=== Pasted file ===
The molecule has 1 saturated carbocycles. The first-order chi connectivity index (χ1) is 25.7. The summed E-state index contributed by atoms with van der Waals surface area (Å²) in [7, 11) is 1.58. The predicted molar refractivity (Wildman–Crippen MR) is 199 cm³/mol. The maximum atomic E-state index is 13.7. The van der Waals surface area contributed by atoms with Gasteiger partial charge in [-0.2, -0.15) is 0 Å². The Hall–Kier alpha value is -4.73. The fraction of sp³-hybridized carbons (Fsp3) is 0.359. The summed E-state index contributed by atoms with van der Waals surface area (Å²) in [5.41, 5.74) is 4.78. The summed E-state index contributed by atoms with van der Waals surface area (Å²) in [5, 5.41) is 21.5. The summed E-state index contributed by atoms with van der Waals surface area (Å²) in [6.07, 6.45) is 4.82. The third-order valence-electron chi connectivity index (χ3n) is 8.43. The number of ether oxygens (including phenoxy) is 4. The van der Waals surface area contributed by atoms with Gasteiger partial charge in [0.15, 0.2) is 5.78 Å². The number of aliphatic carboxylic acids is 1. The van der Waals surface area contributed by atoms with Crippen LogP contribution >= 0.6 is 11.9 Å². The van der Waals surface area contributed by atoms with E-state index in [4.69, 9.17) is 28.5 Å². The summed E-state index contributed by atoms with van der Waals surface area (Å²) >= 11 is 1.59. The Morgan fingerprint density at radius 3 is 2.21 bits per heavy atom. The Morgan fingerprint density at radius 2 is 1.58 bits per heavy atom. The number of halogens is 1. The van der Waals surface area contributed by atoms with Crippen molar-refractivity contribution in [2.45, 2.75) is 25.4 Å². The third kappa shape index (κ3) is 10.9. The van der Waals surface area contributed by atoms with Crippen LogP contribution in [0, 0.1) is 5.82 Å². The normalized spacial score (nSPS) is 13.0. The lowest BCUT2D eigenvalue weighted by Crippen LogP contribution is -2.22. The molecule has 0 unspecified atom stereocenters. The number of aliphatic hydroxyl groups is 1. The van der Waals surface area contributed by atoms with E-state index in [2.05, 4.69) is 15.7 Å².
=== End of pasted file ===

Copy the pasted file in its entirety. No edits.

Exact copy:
The molecule has 1 saturated carbocycles. The first-order chi connectivity index (χ1) is 25.7. The summed E-state index contributed by atoms with van der Waals surface area (Å²) in [7, 11) is 1.58. The predicted molar refractivity (Wildman–Crippen MR) is 199 cm³/mol. The maximum atomic E-state index is 13.7. The van der Waals surface area contributed by atoms with Gasteiger partial charge in [-0.2, -0.15) is 0 Å². The Hall–Kier alpha value is -4.73. The fraction of sp³-hybridized carbons (Fsp3) is 0.359. The summed E-state index contributed by atoms with van der Waals surface area (Å²) in [5.41, 5.74) is 4.78. The summed E-state index contributed by atoms with van der Waals surface area (Å²) in [5, 5.41) is 21.5. The summed E-state index contributed by atoms with van der Waals surface area (Å²) in [6.07, 6.45) is 4.82. The third-order valence-electron chi connectivity index (χ3n) is 8.43. The number of ether oxygens (including phenoxy) is 4. The van der Waals surface area contributed by atoms with Gasteiger partial charge in [0.15, 0.2) is 5.78 Å². The number of aliphatic carboxylic acids is 1. The van der Waals surface area contributed by atoms with Crippen LogP contribution >= 0.6 is 11.9 Å². The van der Waals surface area contributed by atoms with E-state index in [4.69, 9.17) is 28.5 Å². The summed E-state index contributed by atoms with van der Waals surface area (Å²) >= 11 is 1.59. The Morgan fingerprint density at radius 3 is 2.21 bits per heavy atom. The Morgan fingerprint density at radius 2 is 1.58 bits per heavy atom. The number of halogens is 1. The van der Waals surface area contributed by atoms with Crippen molar-refractivity contribution in [2.45, 2.75) is 25.4 Å². The third kappa shape index (κ3) is 10.9. The van der Waals surface area contributed by atoms with Crippen LogP contribution in [0, 0.1) is 5.82 Å². The normalized spacial score (nSPS) is 13.0. The lowest BCUT2D eigenvalue weighted by Crippen LogP contribution is -2.22. The molecule has 0 unspecified atom stereocenters. The number of aliphatic hydroxyl groups is 1. The van der Waals surface area contributed by atoms with E-state index in [2.05, 4.69) is 15.7 Å².